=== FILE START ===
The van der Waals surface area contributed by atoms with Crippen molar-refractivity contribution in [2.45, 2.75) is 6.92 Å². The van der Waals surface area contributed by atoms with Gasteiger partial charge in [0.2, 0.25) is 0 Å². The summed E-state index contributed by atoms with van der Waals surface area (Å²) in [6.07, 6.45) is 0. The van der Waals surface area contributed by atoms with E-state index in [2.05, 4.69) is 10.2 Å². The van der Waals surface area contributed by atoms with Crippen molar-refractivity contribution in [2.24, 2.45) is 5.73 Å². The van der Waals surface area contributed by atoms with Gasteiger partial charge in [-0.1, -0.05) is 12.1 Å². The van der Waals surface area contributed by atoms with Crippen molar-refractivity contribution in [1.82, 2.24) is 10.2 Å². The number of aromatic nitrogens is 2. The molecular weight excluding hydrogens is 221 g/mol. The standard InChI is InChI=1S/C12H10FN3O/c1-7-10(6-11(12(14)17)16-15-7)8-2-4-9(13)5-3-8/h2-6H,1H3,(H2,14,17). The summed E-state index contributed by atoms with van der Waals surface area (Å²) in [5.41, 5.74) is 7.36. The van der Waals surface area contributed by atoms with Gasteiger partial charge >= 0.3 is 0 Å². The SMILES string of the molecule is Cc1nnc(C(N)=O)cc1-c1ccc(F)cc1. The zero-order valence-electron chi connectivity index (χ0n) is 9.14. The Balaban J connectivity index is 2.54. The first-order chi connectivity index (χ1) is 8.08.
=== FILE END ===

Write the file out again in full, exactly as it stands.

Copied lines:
The van der Waals surface area contributed by atoms with Crippen molar-refractivity contribution in [2.45, 2.75) is 6.92 Å². The van der Waals surface area contributed by atoms with Gasteiger partial charge in [0.2, 0.25) is 0 Å². The summed E-state index contributed by atoms with van der Waals surface area (Å²) in [6.07, 6.45) is 0. The van der Waals surface area contributed by atoms with E-state index in [2.05, 4.69) is 10.2 Å². The van der Waals surface area contributed by atoms with Crippen molar-refractivity contribution in [2.24, 2.45) is 5.73 Å². The van der Waals surface area contributed by atoms with Gasteiger partial charge in [-0.1, -0.05) is 12.1 Å². The van der Waals surface area contributed by atoms with Crippen molar-refractivity contribution in [1.82, 2.24) is 10.2 Å². The number of aromatic nitrogens is 2. The molecular weight excluding hydrogens is 221 g/mol. The standard InChI is InChI=1S/C12H10FN3O/c1-7-10(6-11(12(14)17)16-15-7)8-2-4-9(13)5-3-8/h2-6H,1H3,(H2,14,17). The summed E-state index contributed by atoms with van der Waals surface area (Å²) in [5.41, 5.74) is 7.36. The van der Waals surface area contributed by atoms with Gasteiger partial charge >= 0.3 is 0 Å². The SMILES string of the molecule is Cc1nnc(C(N)=O)cc1-c1ccc(F)cc1. The zero-order valence-electron chi connectivity index (χ0n) is 9.14. The Balaban J connectivity index is 2.54. The first-order chi connectivity index (χ1) is 8.08.